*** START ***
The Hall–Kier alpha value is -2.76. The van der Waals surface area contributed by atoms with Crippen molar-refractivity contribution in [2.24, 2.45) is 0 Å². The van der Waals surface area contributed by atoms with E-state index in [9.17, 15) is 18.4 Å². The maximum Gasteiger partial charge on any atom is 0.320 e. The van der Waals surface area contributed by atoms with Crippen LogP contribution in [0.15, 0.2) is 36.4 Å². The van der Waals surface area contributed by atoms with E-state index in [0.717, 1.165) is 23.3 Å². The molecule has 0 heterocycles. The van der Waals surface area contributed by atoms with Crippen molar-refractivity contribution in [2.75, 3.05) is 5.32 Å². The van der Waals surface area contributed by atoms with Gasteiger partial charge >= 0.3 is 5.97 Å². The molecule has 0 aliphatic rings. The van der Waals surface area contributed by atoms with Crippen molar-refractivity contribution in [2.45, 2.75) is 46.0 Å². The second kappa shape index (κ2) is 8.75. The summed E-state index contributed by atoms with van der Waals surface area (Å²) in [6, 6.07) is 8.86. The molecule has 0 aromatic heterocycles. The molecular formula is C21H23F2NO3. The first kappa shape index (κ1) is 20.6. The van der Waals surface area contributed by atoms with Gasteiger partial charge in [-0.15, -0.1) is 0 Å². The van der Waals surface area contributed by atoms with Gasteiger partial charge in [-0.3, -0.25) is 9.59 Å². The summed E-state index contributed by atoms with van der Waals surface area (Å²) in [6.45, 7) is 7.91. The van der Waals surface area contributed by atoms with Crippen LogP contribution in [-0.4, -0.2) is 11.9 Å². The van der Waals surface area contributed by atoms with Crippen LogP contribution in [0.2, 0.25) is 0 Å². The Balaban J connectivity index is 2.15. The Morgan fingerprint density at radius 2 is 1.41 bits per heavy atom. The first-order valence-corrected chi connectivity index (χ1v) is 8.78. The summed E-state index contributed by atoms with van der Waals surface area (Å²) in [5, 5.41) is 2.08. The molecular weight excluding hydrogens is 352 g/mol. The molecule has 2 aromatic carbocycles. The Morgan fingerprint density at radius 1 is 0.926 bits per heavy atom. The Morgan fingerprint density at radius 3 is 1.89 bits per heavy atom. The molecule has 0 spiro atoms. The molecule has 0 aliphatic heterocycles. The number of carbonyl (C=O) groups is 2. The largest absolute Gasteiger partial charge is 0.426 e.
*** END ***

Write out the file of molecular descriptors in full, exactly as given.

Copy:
The Hall–Kier alpha value is -2.76. The van der Waals surface area contributed by atoms with Crippen molar-refractivity contribution in [2.24, 2.45) is 0 Å². The van der Waals surface area contributed by atoms with E-state index in [9.17, 15) is 18.4 Å². The maximum Gasteiger partial charge on any atom is 0.320 e. The van der Waals surface area contributed by atoms with Crippen LogP contribution in [0.15, 0.2) is 36.4 Å². The van der Waals surface area contributed by atoms with E-state index in [0.717, 1.165) is 23.3 Å². The molecule has 0 heterocycles. The van der Waals surface area contributed by atoms with Crippen molar-refractivity contribution in [2.75, 3.05) is 5.32 Å². The van der Waals surface area contributed by atoms with Gasteiger partial charge >= 0.3 is 5.97 Å². The molecule has 0 aliphatic rings. The van der Waals surface area contributed by atoms with Crippen molar-refractivity contribution in [2.45, 2.75) is 46.0 Å². The second kappa shape index (κ2) is 8.75. The summed E-state index contributed by atoms with van der Waals surface area (Å²) in [6, 6.07) is 8.86. The molecule has 0 aromatic heterocycles. The molecular formula is C21H23F2NO3. The first kappa shape index (κ1) is 20.6. The van der Waals surface area contributed by atoms with Gasteiger partial charge in [-0.15, -0.1) is 0 Å². The van der Waals surface area contributed by atoms with Gasteiger partial charge in [-0.3, -0.25) is 9.59 Å². The summed E-state index contributed by atoms with van der Waals surface area (Å²) in [6.45, 7) is 7.91. The van der Waals surface area contributed by atoms with Crippen LogP contribution in [-0.4, -0.2) is 11.9 Å². The van der Waals surface area contributed by atoms with Crippen LogP contribution in [0.2, 0.25) is 0 Å². The Balaban J connectivity index is 2.15. The Morgan fingerprint density at radius 2 is 1.41 bits per heavy atom. The first-order valence-corrected chi connectivity index (χ1v) is 8.78. The summed E-state index contributed by atoms with van der Waals surface area (Å²) in [5, 5.41) is 2.08. The molecular weight excluding hydrogens is 352 g/mol. The molecule has 2 aromatic carbocycles. The Morgan fingerprint density at radius 1 is 0.926 bits per heavy atom. The Morgan fingerprint density at radius 3 is 1.89 bits per heavy atom. The molecule has 0 spiro atoms. The molecule has 0 aliphatic heterocycles. The number of carbonyl (C=O) groups is 2. The largest absolute Gasteiger partial charge is 0.426 e.